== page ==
Procurement

UK

Update on UK implementation of new EU Procurement Directives

The Government intends to launch a formal consultation on the new EU Procurement Directives this summer, paving the way for their implementation in the UK either at the end of 2014 or, more likely, early next year.

The Cabinet Office aims to adopt a “copy out” approach to implementing the new Directives, which means the UK implementing regulations will mirror the new Directives far more closely than the current regulations do their predecessors.

Nonetheless, there will be a need for legislative clarification in a number of areas where the wording of the new Directives could be improved upon. The Cabinet Office consultation presents an opportunity to help mould the UK implementing legislation.

Government mandates use of new Pre-Qualification Questionnaire On 11 July 2014, the Crown Commercial Service published a new Procurement Policy Note on the use of pre-qualification questionnaires (PQQs) when the Government is purchasing goods and/or services. This introduces new PQQ core questions to replace the former standard core questions.

Taking effect immediately, all Central Government Departments, Executive Agencies and Non Departmental Public Bodies must use the revised PQQ questions (except  in defence and security procurements).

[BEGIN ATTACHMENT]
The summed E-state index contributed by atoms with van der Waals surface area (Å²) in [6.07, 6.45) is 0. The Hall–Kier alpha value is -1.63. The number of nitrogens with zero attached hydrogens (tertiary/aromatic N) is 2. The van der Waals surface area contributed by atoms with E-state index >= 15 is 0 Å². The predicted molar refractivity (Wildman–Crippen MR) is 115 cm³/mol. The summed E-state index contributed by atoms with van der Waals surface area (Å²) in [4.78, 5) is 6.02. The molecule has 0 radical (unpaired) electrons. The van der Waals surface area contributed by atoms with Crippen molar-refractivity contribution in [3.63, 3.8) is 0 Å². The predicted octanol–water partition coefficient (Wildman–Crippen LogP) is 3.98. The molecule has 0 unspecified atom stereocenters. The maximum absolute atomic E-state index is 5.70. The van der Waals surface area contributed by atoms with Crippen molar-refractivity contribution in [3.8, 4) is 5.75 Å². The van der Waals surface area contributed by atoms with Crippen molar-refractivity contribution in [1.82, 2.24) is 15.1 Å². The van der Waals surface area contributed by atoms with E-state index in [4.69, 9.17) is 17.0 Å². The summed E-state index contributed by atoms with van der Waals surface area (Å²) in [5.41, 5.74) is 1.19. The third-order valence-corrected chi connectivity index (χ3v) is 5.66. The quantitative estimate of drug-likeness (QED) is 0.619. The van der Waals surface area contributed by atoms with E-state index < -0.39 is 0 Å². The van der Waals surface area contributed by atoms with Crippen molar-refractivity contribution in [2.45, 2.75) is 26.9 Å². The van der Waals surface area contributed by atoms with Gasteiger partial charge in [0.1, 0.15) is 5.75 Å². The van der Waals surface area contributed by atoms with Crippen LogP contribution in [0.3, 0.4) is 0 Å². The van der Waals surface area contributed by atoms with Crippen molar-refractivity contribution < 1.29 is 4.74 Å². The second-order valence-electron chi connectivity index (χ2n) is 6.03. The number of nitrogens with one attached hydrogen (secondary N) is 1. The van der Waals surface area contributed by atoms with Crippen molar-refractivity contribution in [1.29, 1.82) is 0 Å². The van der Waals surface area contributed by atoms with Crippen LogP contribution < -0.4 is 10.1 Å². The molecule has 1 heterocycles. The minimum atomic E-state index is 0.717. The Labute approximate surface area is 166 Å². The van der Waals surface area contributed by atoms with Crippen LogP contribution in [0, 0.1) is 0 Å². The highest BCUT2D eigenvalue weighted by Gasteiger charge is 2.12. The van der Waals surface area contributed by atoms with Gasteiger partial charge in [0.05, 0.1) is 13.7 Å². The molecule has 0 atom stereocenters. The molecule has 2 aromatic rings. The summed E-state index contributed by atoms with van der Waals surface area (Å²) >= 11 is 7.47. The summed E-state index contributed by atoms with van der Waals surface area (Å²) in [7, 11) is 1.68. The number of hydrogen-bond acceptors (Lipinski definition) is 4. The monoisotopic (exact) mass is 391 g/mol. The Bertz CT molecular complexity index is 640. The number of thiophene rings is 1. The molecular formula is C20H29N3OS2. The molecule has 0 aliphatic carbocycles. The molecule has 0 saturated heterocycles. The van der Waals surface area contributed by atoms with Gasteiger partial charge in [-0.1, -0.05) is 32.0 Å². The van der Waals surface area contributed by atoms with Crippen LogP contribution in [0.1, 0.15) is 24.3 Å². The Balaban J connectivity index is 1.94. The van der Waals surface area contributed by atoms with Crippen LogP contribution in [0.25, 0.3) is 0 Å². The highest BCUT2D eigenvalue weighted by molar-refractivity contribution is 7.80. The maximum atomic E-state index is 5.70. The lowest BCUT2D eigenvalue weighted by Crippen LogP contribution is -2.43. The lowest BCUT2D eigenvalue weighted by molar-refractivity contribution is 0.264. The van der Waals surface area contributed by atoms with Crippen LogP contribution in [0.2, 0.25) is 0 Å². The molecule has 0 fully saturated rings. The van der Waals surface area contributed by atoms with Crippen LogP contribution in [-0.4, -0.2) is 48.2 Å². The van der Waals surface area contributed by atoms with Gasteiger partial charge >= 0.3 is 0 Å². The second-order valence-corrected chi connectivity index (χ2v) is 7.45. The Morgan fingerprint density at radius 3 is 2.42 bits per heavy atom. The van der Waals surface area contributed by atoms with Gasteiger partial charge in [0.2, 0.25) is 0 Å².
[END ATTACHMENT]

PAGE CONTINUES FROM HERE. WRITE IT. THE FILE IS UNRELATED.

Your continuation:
In particular, the new core questions are designed to ensure that a bidder’s past performance is taken into account in future procurements (as well as introducing new questions on tax compliance) in accordance with new Government policy in these areas.

The new provisions on past performance apply to Government purchases of goods and/or services valued at £20m or above (excluding VAT) in the fields of ICT,  facilities management and business process outsourcing. They require purchasers to include minimum standards for reliability based on past performance and to ask for specified information (including certificates of performance) concerning a bidder’s past performance in the last three years.

Other contracting authorities such as local authorities and the wider public sector are strongly recommended to apply the revised PQQ questions in equivalent goods and/or services procurements.

However, construction (or works) procurements must continue to use PAS 91, rather than the revised PQQ.